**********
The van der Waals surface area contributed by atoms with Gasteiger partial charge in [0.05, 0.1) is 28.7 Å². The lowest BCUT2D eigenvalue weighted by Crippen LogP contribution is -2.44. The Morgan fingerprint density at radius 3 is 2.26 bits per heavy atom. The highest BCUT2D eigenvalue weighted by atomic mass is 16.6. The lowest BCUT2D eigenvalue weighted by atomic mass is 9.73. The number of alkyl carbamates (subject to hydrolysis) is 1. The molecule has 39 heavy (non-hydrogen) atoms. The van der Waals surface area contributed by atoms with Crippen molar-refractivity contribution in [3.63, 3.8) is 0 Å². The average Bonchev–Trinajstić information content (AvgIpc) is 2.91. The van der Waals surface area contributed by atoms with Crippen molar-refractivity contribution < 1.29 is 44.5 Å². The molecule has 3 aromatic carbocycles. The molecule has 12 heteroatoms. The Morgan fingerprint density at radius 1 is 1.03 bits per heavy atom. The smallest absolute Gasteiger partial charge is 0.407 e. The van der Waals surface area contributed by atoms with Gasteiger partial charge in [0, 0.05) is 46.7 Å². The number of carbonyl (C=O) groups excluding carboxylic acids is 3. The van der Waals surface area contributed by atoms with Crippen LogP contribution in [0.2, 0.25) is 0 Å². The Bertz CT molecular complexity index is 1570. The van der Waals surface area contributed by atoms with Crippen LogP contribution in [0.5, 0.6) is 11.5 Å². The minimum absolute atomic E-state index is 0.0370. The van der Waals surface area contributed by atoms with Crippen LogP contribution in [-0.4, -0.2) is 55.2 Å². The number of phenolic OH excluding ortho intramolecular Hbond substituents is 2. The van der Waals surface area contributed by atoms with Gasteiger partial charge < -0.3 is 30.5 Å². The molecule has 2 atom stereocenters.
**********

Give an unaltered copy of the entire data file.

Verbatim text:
The van der Waals surface area contributed by atoms with Gasteiger partial charge in [0.05, 0.1) is 28.7 Å². The lowest BCUT2D eigenvalue weighted by Crippen LogP contribution is -2.44. The Morgan fingerprint density at radius 3 is 2.26 bits per heavy atom. The highest BCUT2D eigenvalue weighted by atomic mass is 16.6. The lowest BCUT2D eigenvalue weighted by atomic mass is 9.73. The number of alkyl carbamates (subject to hydrolysis) is 1. The molecule has 39 heavy (non-hydrogen) atoms. The van der Waals surface area contributed by atoms with Crippen molar-refractivity contribution in [3.63, 3.8) is 0 Å². The average Bonchev–Trinajstić information content (AvgIpc) is 2.91. The van der Waals surface area contributed by atoms with Crippen molar-refractivity contribution < 1.29 is 44.5 Å². The molecule has 3 aromatic carbocycles. The molecule has 12 heteroatoms. The Morgan fingerprint density at radius 1 is 1.03 bits per heavy atom. The smallest absolute Gasteiger partial charge is 0.407 e. The van der Waals surface area contributed by atoms with Gasteiger partial charge in [0, 0.05) is 46.7 Å². The number of carbonyl (C=O) groups excluding carboxylic acids is 3. The van der Waals surface area contributed by atoms with Crippen LogP contribution in [0.2, 0.25) is 0 Å². The Bertz CT molecular complexity index is 1570. The van der Waals surface area contributed by atoms with Crippen LogP contribution in [0.5, 0.6) is 11.5 Å². The minimum absolute atomic E-state index is 0.0370. The van der Waals surface area contributed by atoms with Crippen LogP contribution in [-0.4, -0.2) is 55.2 Å². The number of phenolic OH excluding ortho intramolecular Hbond substituents is 2. The van der Waals surface area contributed by atoms with Gasteiger partial charge < -0.3 is 30.5 Å². The molecule has 2 atom stereocenters.